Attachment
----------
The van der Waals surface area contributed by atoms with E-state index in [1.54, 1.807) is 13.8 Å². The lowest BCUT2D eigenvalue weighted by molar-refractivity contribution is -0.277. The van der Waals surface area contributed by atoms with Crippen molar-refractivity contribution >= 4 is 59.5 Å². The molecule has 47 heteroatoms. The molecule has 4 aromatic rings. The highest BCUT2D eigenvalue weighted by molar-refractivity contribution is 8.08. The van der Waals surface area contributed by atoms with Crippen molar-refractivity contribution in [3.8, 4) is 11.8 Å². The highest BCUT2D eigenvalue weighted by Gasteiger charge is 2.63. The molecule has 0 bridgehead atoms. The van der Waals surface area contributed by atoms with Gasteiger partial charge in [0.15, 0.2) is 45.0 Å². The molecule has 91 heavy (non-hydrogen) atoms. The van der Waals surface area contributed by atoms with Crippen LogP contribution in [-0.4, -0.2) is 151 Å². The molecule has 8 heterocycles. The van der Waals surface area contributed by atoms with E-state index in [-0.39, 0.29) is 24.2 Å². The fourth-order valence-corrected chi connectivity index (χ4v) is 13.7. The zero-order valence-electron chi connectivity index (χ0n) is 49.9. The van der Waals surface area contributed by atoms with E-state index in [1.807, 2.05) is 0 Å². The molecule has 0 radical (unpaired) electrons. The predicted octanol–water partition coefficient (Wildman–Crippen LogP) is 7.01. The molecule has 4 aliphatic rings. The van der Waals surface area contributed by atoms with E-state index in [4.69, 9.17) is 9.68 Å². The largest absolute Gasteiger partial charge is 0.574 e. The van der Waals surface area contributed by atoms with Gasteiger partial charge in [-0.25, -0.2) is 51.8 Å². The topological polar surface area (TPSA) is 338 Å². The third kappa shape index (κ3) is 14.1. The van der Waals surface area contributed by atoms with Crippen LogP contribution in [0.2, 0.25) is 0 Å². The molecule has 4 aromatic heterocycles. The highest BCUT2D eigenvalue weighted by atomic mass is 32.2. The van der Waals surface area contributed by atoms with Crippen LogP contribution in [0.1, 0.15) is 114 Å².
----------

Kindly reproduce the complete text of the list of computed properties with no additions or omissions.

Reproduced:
The van der Waals surface area contributed by atoms with E-state index in [1.54, 1.807) is 13.8 Å². The lowest BCUT2D eigenvalue weighted by molar-refractivity contribution is -0.277. The van der Waals surface area contributed by atoms with Crippen molar-refractivity contribution >= 4 is 59.5 Å². The molecule has 47 heteroatoms. The molecule has 4 aromatic rings. The highest BCUT2D eigenvalue weighted by molar-refractivity contribution is 8.08. The van der Waals surface area contributed by atoms with Crippen molar-refractivity contribution in [3.8, 4) is 11.8 Å². The highest BCUT2D eigenvalue weighted by Gasteiger charge is 2.63. The molecule has 0 bridgehead atoms. The van der Waals surface area contributed by atoms with Gasteiger partial charge in [0.15, 0.2) is 45.0 Å². The molecule has 91 heavy (non-hydrogen) atoms. The van der Waals surface area contributed by atoms with Crippen LogP contribution in [-0.4, -0.2) is 151 Å². The molecule has 8 heterocycles. The van der Waals surface area contributed by atoms with E-state index in [-0.39, 0.29) is 24.2 Å². The fourth-order valence-corrected chi connectivity index (χ4v) is 13.7. The zero-order valence-electron chi connectivity index (χ0n) is 49.9. The van der Waals surface area contributed by atoms with E-state index in [1.807, 2.05) is 0 Å². The molecule has 0 radical (unpaired) electrons. The predicted octanol–water partition coefficient (Wildman–Crippen LogP) is 7.01. The molecule has 4 aliphatic rings. The van der Waals surface area contributed by atoms with E-state index in [4.69, 9.17) is 9.68 Å². The largest absolute Gasteiger partial charge is 0.574 e. The van der Waals surface area contributed by atoms with Gasteiger partial charge in [-0.25, -0.2) is 51.8 Å². The topological polar surface area (TPSA) is 338 Å². The third kappa shape index (κ3) is 14.1. The van der Waals surface area contributed by atoms with Crippen LogP contribution in [0.2, 0.25) is 0 Å². The molecule has 4 aromatic heterocycles. The highest BCUT2D eigenvalue weighted by atomic mass is 32.2. The van der Waals surface area contributed by atoms with Crippen LogP contribution in [0.1, 0.15) is 114 Å².